There are some good shows
that come down this weekend
but as July comes to
a close my mind drifts to a few other specific objects that beg to be looked
(Right) Patrick Rock's Never Give An Inch, 2009
30's current group show
is your typical summer potpourri fare but it does
paint a remarkably good portrait at this new gallery's maiden year and generally
very Californian gist. Sure, Nick Van Woert's studies in baroque narcissism
are cool in a oh so LA way (I prefer his more constructivist stuff) but it is
Never Give an Inch that is most memorable and least regionally definable (stylistically, it's pretty Bruce Nauman which we dont see a lot around here).
(Detail) Never Give An Inch
Puncturing walls, hung by a rope and flipping us the bird in a new way, it
has style not unlike Kippenberger but it with an odd dignity big K could never
manage, also separating it from the constant barrage of Kippenberger clones.
Instead, it deftly conveys the attitude that disrespect is a form of respect
in art. Unlike MK it draws a line
sure, it's a line in the sand (ala Rauschenberg
or Yves Klein) but that is important. Sometimes, irreconcilable differences
don't need reconciling
that would be like taming all of the wild animals.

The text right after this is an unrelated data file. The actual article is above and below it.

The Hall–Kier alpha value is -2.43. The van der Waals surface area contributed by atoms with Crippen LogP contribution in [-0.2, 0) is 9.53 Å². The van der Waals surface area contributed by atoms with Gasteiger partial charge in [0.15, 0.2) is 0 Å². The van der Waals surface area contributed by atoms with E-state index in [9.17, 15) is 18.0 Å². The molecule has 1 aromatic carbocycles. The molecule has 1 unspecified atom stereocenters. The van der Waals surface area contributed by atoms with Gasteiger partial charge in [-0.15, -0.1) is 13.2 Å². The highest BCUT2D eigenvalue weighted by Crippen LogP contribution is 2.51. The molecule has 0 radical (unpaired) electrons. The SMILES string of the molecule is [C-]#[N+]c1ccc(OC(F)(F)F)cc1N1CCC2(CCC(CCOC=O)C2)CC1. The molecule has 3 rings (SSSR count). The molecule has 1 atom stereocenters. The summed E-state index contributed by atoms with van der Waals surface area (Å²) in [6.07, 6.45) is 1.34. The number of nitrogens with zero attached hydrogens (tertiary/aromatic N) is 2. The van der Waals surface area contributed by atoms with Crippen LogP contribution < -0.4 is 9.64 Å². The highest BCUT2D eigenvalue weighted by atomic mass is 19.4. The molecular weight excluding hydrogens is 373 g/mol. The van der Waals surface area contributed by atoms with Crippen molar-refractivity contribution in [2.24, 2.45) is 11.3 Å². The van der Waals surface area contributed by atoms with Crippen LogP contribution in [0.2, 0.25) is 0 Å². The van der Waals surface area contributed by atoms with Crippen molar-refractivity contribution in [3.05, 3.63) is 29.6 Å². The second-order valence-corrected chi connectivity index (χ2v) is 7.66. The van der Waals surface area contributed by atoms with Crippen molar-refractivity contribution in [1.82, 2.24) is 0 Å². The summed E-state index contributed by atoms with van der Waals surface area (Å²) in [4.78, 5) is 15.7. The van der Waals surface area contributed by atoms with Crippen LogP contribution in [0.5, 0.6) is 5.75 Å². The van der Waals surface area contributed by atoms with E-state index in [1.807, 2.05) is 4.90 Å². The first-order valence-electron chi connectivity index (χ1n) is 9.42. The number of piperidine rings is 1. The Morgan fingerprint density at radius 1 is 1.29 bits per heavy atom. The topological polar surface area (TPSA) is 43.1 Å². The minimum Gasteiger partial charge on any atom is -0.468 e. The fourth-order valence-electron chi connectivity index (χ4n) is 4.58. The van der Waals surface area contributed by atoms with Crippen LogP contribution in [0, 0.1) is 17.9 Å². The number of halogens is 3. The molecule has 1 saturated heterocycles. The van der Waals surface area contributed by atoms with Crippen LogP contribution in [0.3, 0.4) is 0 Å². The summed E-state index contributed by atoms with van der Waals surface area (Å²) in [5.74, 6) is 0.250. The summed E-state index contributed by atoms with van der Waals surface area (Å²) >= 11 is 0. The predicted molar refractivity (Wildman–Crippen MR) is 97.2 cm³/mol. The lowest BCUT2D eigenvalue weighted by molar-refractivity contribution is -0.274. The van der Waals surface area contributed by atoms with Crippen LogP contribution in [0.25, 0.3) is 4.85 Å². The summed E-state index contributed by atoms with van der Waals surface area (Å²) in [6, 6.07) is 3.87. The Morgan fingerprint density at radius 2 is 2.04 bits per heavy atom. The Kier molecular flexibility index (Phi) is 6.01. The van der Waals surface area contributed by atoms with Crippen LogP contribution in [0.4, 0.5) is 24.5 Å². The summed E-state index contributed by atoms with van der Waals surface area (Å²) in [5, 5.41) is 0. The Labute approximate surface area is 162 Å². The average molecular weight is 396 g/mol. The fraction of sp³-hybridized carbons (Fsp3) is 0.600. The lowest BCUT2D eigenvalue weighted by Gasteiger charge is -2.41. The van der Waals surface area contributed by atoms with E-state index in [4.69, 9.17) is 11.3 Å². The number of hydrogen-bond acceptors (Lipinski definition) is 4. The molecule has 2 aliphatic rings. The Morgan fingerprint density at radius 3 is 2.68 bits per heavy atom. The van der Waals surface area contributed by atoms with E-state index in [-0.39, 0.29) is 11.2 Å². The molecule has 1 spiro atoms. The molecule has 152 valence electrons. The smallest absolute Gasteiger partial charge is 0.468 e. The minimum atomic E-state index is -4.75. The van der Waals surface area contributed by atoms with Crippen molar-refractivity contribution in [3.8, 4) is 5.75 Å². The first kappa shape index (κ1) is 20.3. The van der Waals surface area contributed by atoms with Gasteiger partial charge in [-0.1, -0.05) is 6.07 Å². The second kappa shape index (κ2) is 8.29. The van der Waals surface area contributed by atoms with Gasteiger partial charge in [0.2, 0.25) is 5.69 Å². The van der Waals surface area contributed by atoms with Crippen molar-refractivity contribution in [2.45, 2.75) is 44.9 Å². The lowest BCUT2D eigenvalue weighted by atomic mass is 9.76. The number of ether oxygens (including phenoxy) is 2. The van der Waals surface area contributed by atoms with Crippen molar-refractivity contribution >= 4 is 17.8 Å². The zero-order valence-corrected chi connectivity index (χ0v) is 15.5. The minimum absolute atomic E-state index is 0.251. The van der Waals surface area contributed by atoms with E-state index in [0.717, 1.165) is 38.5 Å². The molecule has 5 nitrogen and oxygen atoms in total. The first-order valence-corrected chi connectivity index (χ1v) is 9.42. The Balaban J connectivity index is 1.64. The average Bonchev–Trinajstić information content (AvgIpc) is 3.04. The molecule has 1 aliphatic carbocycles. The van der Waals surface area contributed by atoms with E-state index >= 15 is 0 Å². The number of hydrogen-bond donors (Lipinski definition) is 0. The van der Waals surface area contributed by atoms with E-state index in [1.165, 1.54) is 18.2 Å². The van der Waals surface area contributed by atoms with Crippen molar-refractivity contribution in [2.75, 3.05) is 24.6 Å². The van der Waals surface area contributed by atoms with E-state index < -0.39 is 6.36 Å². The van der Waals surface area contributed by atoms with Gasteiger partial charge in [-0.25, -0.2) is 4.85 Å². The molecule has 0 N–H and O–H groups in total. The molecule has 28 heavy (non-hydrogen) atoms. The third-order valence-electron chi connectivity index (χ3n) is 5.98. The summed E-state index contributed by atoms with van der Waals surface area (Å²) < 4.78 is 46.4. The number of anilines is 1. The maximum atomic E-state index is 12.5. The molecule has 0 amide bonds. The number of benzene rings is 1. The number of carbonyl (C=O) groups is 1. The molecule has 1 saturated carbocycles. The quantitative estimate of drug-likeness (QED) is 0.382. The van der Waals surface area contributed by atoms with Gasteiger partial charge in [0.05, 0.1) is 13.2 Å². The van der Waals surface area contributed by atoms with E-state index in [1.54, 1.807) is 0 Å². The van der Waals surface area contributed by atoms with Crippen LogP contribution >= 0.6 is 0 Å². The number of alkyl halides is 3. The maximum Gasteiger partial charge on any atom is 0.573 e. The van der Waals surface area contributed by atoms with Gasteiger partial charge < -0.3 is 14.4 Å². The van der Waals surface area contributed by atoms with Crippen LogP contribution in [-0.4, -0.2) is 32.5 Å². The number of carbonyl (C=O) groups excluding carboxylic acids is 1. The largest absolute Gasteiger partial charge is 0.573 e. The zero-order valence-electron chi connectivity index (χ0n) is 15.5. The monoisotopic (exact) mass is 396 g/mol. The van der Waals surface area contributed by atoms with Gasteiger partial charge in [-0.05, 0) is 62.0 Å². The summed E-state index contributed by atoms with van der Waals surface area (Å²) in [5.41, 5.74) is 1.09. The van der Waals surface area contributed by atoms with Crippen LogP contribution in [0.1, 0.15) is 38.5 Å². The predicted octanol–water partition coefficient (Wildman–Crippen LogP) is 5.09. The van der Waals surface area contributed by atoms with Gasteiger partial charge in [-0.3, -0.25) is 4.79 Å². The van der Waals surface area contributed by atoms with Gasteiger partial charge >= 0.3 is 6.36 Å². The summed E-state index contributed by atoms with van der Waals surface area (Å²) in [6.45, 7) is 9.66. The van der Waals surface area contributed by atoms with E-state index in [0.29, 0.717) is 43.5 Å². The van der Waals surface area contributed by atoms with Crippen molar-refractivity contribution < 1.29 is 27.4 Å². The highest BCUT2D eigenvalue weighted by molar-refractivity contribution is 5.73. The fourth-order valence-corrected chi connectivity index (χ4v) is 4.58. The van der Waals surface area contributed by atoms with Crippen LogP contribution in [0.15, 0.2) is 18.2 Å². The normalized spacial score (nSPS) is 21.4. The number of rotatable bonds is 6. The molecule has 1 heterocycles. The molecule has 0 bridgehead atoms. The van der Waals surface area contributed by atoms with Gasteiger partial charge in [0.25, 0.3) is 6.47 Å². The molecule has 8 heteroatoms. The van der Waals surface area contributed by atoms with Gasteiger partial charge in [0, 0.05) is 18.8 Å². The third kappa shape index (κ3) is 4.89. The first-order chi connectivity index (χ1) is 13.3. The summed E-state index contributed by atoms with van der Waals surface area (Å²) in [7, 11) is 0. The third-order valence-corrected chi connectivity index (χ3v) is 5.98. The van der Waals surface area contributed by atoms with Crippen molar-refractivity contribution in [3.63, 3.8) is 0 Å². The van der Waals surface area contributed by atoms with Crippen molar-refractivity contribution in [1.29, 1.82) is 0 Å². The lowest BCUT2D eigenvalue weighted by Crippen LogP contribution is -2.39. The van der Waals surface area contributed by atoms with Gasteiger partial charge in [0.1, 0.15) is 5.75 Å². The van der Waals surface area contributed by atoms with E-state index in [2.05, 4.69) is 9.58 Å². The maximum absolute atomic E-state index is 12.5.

Kippenberger clones often lose their edge by chasing it; whereas Kippenberger
himself made the mistake of overstating his case by always making art but Rock
he's got (pardon the pun) balance.
In short this sculpture can give an inch
it's on a rope, its ridiculous
yet it seems serious about not giving any ground, even though it clearly can.
Little boys like to make all sorts of challenges in the hopes of landing a punch,
while bigger boys like Rock take a few shots at themselves before proclaiming
just how badass they are. After seeing this piece I ask, is anyone in Portland
more overdue for a solo show than Patrick
? I think this problem is more Portland's more than Patrick's. So Portland,
you gonna take that? Huh?
Michael Brophy's Start, 2009
Brophy's latest solo show Silence
, still has the gifted artist trying to
get his sea legs back after a fire rocked his life, effecting all corners of
his existence. And though there is a general sense that Brophy has found some
inner peace, this show of mostly excellent work still feels a little disjointed
(especially when reconciling night and day scenes with one another).
Now disjointed isn't a bad thing when it is honest and Brophy is nothing if
not an honest painter. In fact, the day scenes often show the moon, alluding
to this "only natural" disruption and tidal shifts on a philosophical
level. When life turns things upside down it is time to reflect and that's just
what Brophy is doing.
Brophy's painting Start
is one of his best works
peers from the slatted wreckage of a structure
(his home and studio?)
looking out on the open plains and sky. Since it is called Start
it is a morning scene. It is wonderfully painted and probably sums up Brophy's
public face, with everyone asking how things have been since the fire "starting"
is about all you can do if you don't want to wallow?
Brophy's Silence #7